Married on Saturday; fired on Monday.
That’s been the “joke” since at least June 26, 2015, when the U.S. Supreme Court ruled, in Obergefell v. Hodges, that same-sex marriages must be recognized legally across the country. Only it isn’t a very funny joke, because while it was suddenly possible for same-sex marriages everywhere in the U.S. to be legally married, there remained many places where LGBTQ people could also be legally fired because of their sexual orientation or gender identity.
A number of cases on the issue of anti-LGBTQ workplace discrimination have been making their way through the court system in the years since Marriage Equality Day. And tomorrow (Tuesday, Oct. 8), the Supreme Court will hear oral arguments on three of them.
Tomorrow could mark the beginning of the end of anti-LGBTQ workplace discrimination, or it could mark the beginning of a HUGE step backward in the LGBTQ equality movement.
The Supreme Court will be hearing oral arguments in three cases addressing whether Title VII of the Civil Rights Act of 1964 prohibits workplace discrimination on the bases of sexual orientation and gender identity. Two of the cases — Bostock v. Clayton County and Georgia and Altitude Express Inc. v. Zarda — address sexual orientation and have been merged for the purpose of Supreme Court consideration. The third case, Harris Funeral Homes v. Stephens, addresses gender identity.
According to the UCLA School of Law’s Williams Institute (a think tank on sexual orientation and gender identity law and public policy), there are an estimated 7.1 million lesbian, gay and bisexual workers, ages 16 and older, in this country, and half of them — more than 3.5 million LGB people — live in states without specific statutory protections against anti-LGB discrimination in employment.
There are about 1 million workers, ages 16 and older, that identify as transgender in this country. More than half of them — some 562,000 people — live in states without express statutory protections against gender identity discrimination in employment.
A recent Williams Institute survey shows that 60 percent of LGB people reported being fired from a job or being denied a job, and 48 percent reported being denied a promotion or receiving a negative evaluation. That’s compared to 40 percent and 32 percent respectively among heterosexuals.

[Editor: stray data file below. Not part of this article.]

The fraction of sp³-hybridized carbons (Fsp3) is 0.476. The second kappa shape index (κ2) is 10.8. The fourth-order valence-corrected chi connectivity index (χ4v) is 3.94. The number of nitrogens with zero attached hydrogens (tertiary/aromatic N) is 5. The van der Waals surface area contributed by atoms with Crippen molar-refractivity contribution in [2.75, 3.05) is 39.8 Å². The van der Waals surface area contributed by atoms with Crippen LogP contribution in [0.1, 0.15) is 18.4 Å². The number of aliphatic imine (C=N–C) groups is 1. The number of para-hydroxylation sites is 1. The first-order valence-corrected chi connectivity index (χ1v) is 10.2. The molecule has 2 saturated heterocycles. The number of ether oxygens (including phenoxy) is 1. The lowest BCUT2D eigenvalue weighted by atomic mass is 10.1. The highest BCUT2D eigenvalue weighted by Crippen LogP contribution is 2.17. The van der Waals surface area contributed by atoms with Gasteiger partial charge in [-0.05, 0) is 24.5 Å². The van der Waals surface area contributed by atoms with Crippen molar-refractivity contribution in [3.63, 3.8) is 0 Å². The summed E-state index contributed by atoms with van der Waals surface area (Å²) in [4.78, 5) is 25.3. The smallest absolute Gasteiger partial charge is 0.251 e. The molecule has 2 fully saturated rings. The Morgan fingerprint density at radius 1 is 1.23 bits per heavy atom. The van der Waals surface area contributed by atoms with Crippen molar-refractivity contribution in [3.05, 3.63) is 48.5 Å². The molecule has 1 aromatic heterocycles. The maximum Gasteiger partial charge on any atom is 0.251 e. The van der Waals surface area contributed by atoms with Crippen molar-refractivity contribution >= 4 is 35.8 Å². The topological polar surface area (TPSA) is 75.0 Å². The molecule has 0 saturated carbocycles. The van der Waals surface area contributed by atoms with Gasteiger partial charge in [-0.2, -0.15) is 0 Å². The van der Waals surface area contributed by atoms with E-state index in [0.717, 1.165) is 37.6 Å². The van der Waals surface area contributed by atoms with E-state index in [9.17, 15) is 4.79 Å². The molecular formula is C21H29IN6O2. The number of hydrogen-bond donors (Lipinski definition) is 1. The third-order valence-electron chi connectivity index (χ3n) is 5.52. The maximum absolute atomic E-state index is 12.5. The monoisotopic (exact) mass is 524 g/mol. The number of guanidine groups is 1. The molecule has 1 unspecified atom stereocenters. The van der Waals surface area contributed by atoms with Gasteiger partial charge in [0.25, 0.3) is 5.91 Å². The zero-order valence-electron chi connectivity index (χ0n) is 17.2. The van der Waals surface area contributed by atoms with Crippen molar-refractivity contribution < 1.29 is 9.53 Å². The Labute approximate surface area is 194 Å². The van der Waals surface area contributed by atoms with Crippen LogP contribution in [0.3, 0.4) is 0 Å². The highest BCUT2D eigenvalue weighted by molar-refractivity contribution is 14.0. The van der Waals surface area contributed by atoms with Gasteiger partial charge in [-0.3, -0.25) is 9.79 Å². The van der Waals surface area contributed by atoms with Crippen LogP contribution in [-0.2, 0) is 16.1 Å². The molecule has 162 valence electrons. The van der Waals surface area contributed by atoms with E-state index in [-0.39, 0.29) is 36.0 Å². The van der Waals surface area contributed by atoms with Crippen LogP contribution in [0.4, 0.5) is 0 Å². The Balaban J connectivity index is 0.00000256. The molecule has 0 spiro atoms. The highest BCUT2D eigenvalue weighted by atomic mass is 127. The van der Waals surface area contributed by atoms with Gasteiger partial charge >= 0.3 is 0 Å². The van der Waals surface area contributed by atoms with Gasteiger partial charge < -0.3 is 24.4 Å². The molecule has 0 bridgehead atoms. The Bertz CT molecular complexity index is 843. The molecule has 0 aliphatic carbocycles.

Between 2012 and 2016, 9,127 charges alleging sexual orientation or gender identity discrimination were filed with the Equal Employment Opportunity Commission, according to another recent study. About half of those included claims of discriminatory terminations and harassment, Williams Institute officials noted.
That study also found proportionally more allegations of serious discrimination issues — including harassment, discharge and retaliation — in states without anti-discrimination statutes.
Adam Romero, the Arnold D. Kassoy scholar of law and federal policy director at the Williams Institute, said, “Employment discrimination based on sexual orientation or gender identity can have a profound impact on the financial, emotional and physical well-being of LGBT people. Because more than half of the states fail to prohibit sexual orientation and gender identity discrimination, the court’s decision [on the three cases being heard this week] will dictate whether millions of LGBT people have any remedy at all against discrimination at work.”
In other words, the financial well-being and job security of millions of people are at stake in these cases. And their fates — our fates — lie in the hands of a court that has been aggressively pushed to the right over the last three years, thanks to the machinations of the Trump administration and anti-LGBTQ forces in Congress.
You can find more information on how the court’s decision in these three cases will impact LGBTQ people in the Williams Institute’s amici briefs, located here.
— Tammye Nash